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BCTA not supportive of fuel tax increase

VANCOUVER, B.C. -- The B.C. Trucking Association (BCTA) is opposing a decision that will allow TransLink to impose...


VANCOUVER, B.C. — The B.C. Trucking Association (BCTA) is opposing a decision that will allow TransLink to impose a two cent per litre fuel tax increase in the Greater Vancouver area.

The increase means that road users will be paying an extra $40 million in fuel taxes, which is a 38 per cent increase over current levels. According to the BCTA, that translates to about $1,000 per truck each year in additional taxes, while car drivers will only be shelling out about an extra $40 to $60 per year.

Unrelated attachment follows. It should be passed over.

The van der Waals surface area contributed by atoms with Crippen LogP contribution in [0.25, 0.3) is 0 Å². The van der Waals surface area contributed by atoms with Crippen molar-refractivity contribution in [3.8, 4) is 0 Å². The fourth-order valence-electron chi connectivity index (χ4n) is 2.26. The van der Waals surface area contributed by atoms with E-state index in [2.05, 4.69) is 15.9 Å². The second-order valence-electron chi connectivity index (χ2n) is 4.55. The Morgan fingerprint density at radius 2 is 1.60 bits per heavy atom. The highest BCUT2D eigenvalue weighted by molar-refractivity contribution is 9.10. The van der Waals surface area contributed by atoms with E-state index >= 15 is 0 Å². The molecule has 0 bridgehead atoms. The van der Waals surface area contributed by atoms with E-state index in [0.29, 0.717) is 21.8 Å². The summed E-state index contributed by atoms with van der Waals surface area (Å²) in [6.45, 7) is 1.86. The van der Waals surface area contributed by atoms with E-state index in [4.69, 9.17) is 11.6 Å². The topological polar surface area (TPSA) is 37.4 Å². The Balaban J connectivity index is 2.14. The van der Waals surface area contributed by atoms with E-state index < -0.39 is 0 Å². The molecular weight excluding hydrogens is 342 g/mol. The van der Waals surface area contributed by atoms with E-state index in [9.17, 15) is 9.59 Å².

The fuel tax hike is to help TransLink out of debt. The troubled transit body is trying to recover from a disastrous year, but the BCTA is reminding Premier Gordon Campbell of his promise to conduct a regional referendum before agreeing to any new tax increases.

At a recent meeting with TransLink president and chief executive officer, Pat Jacobsen, the BCTA board of directors announced they would not support the tax increase. They recommended that TransLink look at implementing operating efficiencies instead, such as no longer competing with private sector bus companies that already operate in overlapping areas.


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